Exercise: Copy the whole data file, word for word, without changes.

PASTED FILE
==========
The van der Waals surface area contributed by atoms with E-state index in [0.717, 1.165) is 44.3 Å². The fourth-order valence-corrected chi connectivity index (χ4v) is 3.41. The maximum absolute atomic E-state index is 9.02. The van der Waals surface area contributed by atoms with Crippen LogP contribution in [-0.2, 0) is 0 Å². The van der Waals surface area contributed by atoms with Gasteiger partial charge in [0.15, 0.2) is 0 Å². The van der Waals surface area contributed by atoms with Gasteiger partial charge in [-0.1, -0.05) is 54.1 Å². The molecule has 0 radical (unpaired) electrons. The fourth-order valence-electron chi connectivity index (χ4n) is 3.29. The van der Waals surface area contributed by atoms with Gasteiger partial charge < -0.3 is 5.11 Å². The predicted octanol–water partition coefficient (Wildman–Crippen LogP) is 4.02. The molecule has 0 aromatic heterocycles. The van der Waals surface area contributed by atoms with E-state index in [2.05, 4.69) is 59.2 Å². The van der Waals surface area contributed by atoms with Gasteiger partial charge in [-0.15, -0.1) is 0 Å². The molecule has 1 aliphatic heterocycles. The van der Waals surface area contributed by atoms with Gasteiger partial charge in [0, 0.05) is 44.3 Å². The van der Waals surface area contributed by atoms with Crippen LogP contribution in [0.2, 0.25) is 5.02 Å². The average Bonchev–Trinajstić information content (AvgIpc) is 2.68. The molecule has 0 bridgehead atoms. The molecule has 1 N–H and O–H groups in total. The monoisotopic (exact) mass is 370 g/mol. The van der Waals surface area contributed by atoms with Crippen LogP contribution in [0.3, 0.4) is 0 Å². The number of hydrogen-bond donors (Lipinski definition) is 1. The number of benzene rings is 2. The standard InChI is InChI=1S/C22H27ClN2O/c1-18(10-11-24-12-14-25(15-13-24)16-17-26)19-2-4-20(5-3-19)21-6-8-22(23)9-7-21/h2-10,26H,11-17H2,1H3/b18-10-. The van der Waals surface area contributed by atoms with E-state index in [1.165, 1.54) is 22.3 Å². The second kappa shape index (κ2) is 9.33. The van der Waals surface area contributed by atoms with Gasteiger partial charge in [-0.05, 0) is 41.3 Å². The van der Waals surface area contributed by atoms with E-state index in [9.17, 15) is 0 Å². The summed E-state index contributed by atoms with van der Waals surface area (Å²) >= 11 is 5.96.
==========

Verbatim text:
The van der Waals surface area contributed by atoms with E-state index in [0.717, 1.165) is 44.3 Å². The fourth-order valence-corrected chi connectivity index (χ4v) is 3.41. The maximum absolute atomic E-state index is 9.02. The van der Waals surface area contributed by atoms with Crippen LogP contribution in [-0.2, 0) is 0 Å². The van der Waals surface area contributed by atoms with Gasteiger partial charge in [0.15, 0.2) is 0 Å². The van der Waals surface area contributed by atoms with Gasteiger partial charge in [-0.1, -0.05) is 54.1 Å². The molecule has 0 radical (unpaired) electrons. The fourth-order valence-electron chi connectivity index (χ4n) is 3.29. The van der Waals surface area contributed by atoms with Gasteiger partial charge < -0.3 is 5.11 Å². The predicted octanol–water partition coefficient (Wildman–Crippen LogP) is 4.02. The molecule has 0 aromatic heterocycles. The van der Waals surface area contributed by atoms with E-state index in [2.05, 4.69) is 59.2 Å². The van der Waals surface area contributed by atoms with Gasteiger partial charge in [-0.15, -0.1) is 0 Å². The molecule has 1 aliphatic heterocycles. The van der Waals surface area contributed by atoms with Gasteiger partial charge in [0, 0.05) is 44.3 Å². The van der Waals surface area contributed by atoms with Crippen LogP contribution in [0.2, 0.25) is 5.02 Å². The average Bonchev–Trinajstić information content (AvgIpc) is 2.68. The molecule has 0 bridgehead atoms. The molecule has 1 N–H and O–H groups in total. The monoisotopic (exact) mass is 370 g/mol. The van der Waals surface area contributed by atoms with Crippen LogP contribution in [0.3, 0.4) is 0 Å². The number of hydrogen-bond donors (Lipinski definition) is 1. The number of benzene rings is 2. The standard InChI is InChI=1S/C22H27ClN2O/c1-18(10-11-24-12-14-25(15-13-24)16-17-26)19-2-4-20(5-3-19)21-6-8-22(23)9-7-21/h2-10,26H,11-17H2,1H3/b18-10-. The van der Waals surface area contributed by atoms with E-state index in [1.165, 1.54) is 22.3 Å². The second kappa shape index (κ2) is 9.33. The van der Waals surface area contributed by atoms with Gasteiger partial charge in [-0.05, 0) is 41.3 Å². The van der Waals surface area contributed by atoms with E-state index in [9.17, 15) is 0 Å². The summed E-state index contributed by atoms with van der Waals surface area (Å²) >= 11 is 5.96.